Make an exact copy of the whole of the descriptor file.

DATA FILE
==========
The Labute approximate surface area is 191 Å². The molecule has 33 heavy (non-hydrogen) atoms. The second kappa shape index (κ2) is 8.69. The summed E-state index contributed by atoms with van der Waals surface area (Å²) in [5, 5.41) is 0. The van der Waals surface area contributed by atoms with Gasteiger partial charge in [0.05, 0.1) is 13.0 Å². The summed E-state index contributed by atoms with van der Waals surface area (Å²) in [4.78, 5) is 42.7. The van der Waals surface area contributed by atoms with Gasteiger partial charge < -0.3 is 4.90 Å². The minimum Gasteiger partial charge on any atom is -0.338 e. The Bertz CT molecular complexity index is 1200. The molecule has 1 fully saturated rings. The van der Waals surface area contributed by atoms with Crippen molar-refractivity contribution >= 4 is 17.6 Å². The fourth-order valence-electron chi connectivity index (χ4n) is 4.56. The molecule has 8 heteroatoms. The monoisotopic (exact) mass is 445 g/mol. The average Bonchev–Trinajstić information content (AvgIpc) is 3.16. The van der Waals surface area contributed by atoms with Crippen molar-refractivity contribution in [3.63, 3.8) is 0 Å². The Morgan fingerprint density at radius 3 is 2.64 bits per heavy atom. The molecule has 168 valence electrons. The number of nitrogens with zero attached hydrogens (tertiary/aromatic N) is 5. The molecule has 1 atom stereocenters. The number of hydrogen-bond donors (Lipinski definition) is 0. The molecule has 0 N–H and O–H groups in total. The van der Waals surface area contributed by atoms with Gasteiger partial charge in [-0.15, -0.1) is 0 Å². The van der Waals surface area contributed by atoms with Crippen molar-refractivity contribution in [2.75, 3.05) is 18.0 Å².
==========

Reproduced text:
The Labute approximate surface area is 191 Å². The molecule has 33 heavy (non-hydrogen) atoms. The second kappa shape index (κ2) is 8.69. The summed E-state index contributed by atoms with van der Waals surface area (Å²) in [5, 5.41) is 0. The van der Waals surface area contributed by atoms with Gasteiger partial charge in [0.05, 0.1) is 13.0 Å². The summed E-state index contributed by atoms with van der Waals surface area (Å²) in [4.78, 5) is 42.7. The van der Waals surface area contributed by atoms with Gasteiger partial charge < -0.3 is 4.90 Å². The minimum Gasteiger partial charge on any atom is -0.338 e. The Bertz CT molecular complexity index is 1200. The molecule has 1 fully saturated rings. The van der Waals surface area contributed by atoms with Crippen molar-refractivity contribution >= 4 is 17.6 Å². The fourth-order valence-electron chi connectivity index (χ4n) is 4.56. The molecule has 8 heteroatoms. The monoisotopic (exact) mass is 445 g/mol. The average Bonchev–Trinajstić information content (AvgIpc) is 3.16. The van der Waals surface area contributed by atoms with Crippen molar-refractivity contribution in [3.63, 3.8) is 0 Å². The Morgan fingerprint density at radius 3 is 2.64 bits per heavy atom. The molecule has 168 valence electrons. The number of nitrogens with zero attached hydrogens (tertiary/aromatic N) is 5. The molecule has 1 atom stereocenters. The number of hydrogen-bond donors (Lipinski definition) is 0. The molecule has 0 N–H and O–H groups in total. The van der Waals surface area contributed by atoms with Gasteiger partial charge in [-0.15, -0.1) is 0 Å². The van der Waals surface area contributed by atoms with Crippen molar-refractivity contribution in [2.75, 3.05) is 18.0 Å².